By making e-commerce accessible, retailers can reach a wider customer base and create a more inclusive and diverse online shopping experience, which has a positive impact on reputation and the bottom line.
- A study by WebAIM found that 98% of websites fail to meet accessibility standards. (WebAIM, 2022)
- According to the World Health Organization, about 15% of the global population has some form of disability (WHO, 2021); even higher in Australia at 18% (ABS, 2022)
- There are over 690 million persons with disabilities in the Asia-Pacific region (UN, 2021)
Beyond the community benefit, the opportunity to reach into relatively untapped markets presents an attractive commercial proposition.
In addition to the benefits of increasing the pool of shoppers that can purchase goods and services, merchants who invest in accessibility reap significant benefits in terms of SEO. Techniques to improve accessibility are well aligned with search engine friendliness, particularly by adding labels and descriptive text. Further, accessible design often creates more intuitive interfaces for all users, reducing cognitive friction and increasing conversion.
Accessibility in e-commerce includes ensuring that websites and apps are designed to make them easy to navigate using assistive technology, such as screen readers or alternative input devices. Aligent is an example of an ecommerce agency who is collaborating with clients to drive accessibility improvements, recognising the opportunity that exists.
With the importance of accessibility in mind, how are we responding to this opportunity as an industry? What is the present reality?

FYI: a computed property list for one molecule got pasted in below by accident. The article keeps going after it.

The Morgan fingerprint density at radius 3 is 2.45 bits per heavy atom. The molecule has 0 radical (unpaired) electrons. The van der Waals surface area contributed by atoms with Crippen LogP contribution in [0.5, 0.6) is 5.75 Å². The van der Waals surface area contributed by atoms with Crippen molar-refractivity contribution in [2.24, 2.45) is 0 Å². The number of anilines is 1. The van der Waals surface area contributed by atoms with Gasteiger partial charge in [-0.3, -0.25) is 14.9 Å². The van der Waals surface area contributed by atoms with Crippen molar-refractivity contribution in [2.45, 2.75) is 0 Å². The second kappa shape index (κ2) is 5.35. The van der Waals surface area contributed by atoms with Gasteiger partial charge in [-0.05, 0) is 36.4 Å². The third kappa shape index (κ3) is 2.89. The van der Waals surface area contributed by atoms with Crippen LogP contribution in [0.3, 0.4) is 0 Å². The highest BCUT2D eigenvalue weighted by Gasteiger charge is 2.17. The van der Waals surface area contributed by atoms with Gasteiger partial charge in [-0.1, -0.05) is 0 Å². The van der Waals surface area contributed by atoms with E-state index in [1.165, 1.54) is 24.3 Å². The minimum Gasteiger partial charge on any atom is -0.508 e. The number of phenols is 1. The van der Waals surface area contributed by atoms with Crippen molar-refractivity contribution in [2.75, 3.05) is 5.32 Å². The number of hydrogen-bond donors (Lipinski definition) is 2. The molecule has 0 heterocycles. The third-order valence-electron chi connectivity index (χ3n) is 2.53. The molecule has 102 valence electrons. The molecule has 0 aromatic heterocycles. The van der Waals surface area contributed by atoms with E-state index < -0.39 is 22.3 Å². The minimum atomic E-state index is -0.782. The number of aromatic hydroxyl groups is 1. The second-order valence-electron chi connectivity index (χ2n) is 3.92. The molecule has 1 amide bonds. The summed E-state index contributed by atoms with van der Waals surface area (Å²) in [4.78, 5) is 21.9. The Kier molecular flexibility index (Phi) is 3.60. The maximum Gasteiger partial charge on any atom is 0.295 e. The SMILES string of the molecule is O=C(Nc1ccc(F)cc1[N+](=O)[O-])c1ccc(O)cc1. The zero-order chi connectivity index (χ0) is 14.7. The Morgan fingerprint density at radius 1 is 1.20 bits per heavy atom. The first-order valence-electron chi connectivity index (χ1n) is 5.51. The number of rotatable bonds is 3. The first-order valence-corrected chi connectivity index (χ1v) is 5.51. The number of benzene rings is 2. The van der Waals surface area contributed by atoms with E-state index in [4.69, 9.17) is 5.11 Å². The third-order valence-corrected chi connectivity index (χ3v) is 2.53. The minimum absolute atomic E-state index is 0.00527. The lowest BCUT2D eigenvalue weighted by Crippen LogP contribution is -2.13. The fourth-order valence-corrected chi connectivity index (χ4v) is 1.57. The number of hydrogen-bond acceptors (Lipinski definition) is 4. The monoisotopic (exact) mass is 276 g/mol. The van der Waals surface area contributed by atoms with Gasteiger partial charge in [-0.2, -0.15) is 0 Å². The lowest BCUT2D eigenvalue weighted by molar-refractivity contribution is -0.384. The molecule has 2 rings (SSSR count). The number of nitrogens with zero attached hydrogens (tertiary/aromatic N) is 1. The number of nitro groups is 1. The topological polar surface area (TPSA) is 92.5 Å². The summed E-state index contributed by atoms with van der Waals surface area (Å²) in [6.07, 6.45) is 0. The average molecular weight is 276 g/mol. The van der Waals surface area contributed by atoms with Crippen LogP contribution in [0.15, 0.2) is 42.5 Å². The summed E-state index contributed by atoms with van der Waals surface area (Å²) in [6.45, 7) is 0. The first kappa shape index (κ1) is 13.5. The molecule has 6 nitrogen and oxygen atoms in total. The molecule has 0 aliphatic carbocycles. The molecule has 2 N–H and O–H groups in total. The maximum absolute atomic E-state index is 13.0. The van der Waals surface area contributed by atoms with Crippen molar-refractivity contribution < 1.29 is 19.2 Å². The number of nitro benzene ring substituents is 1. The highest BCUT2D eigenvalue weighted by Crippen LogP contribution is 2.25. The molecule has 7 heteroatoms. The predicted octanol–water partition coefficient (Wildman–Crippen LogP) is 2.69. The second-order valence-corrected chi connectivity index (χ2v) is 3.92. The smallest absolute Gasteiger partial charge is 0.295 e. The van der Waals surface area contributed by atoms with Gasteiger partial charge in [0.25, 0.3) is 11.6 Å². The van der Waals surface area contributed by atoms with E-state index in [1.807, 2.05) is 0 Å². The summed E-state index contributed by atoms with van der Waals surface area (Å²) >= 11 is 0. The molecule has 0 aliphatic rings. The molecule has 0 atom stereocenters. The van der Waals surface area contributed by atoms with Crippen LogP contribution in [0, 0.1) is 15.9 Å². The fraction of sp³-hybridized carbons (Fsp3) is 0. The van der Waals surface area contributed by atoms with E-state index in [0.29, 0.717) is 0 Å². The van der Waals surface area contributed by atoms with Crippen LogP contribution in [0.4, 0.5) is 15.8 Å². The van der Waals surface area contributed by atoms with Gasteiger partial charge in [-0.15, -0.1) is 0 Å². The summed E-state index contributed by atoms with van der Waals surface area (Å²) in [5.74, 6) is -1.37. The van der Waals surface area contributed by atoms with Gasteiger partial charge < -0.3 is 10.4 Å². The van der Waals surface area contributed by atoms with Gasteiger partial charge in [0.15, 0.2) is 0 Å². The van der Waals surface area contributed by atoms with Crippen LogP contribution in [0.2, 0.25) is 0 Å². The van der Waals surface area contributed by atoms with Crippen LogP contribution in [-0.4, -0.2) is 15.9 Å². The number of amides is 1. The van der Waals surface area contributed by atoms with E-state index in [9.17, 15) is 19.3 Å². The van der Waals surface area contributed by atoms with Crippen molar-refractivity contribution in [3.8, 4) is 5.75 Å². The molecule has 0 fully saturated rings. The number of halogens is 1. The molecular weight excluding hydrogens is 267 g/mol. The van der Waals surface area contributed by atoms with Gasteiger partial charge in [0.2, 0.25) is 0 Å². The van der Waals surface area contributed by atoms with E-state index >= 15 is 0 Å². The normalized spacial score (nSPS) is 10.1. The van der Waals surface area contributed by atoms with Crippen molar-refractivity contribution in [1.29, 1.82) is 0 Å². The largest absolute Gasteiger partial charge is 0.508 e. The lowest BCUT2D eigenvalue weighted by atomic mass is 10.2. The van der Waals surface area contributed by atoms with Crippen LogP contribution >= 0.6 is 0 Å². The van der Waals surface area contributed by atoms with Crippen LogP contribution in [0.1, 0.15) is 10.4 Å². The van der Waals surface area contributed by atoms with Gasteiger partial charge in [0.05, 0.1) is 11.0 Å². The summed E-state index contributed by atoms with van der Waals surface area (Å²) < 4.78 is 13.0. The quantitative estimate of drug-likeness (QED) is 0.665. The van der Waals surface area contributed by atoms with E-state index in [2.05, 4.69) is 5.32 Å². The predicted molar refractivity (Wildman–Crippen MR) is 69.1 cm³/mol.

Recently, the industry has increasingly recognised the importance of Accessibility in e-commerce and has invested in developing a greater awareness of requirements and related technologies. Aligent has explored insightful activities that are contributing to this movement. For example, the agency held an accessibility “showdown”, whereby employees were classed into testers and helpers, aiming to navigate leading e-commerce websites using only accessibility tools and software commonly in use.
A tester would listen to the screen reader software, and attempt to navigate using a keyboard (without seeing the screen). Alongside each tester were two helpers, who provided guidance when a tester got stuck, noted when that happened and communicated tasks: “search for a product”, “add to cart (including specifying size or colour)” and “checkout with alternative payment”.
Multiple sites were tested and the results were staggering; you won’t fully appreciate the challenges until you attempt to do it yourself!
In almost all instances, testers couldn’t easily find the price of a product; in some cases, the form fields weren’t announced correctly and validation errors weren't announced at all. On the product listing pages, it was hard for testers to keep track of filters they had enabled.
For the websites that implemented them, landmarks were a lifesaver, making it much easier to jump around to different parts of the page. Similarly, semantic HTML made a huge difference when announcing content within a landmark.
Some immediate “quick wins” will directly address such issues mentioned:
- Using aria-live on validation messages so that a screen reader will announce them;
- Giving textual labels to visual elements that have semantic meaning;
- Using semantic HTML and landmarks; and
- Ensuring web page requirements are identified to the user, and the reasons why certain elements might not be available yet, such as filling in shipping details at checkout.
As you can see, small changes can make a big difference, so providing an accessible user experience does not need to be a big project on its own, but rather a consideration to keep in mind. The benefits will be significant, spanning business imperatives such as conversion optimisation, SEO and social good!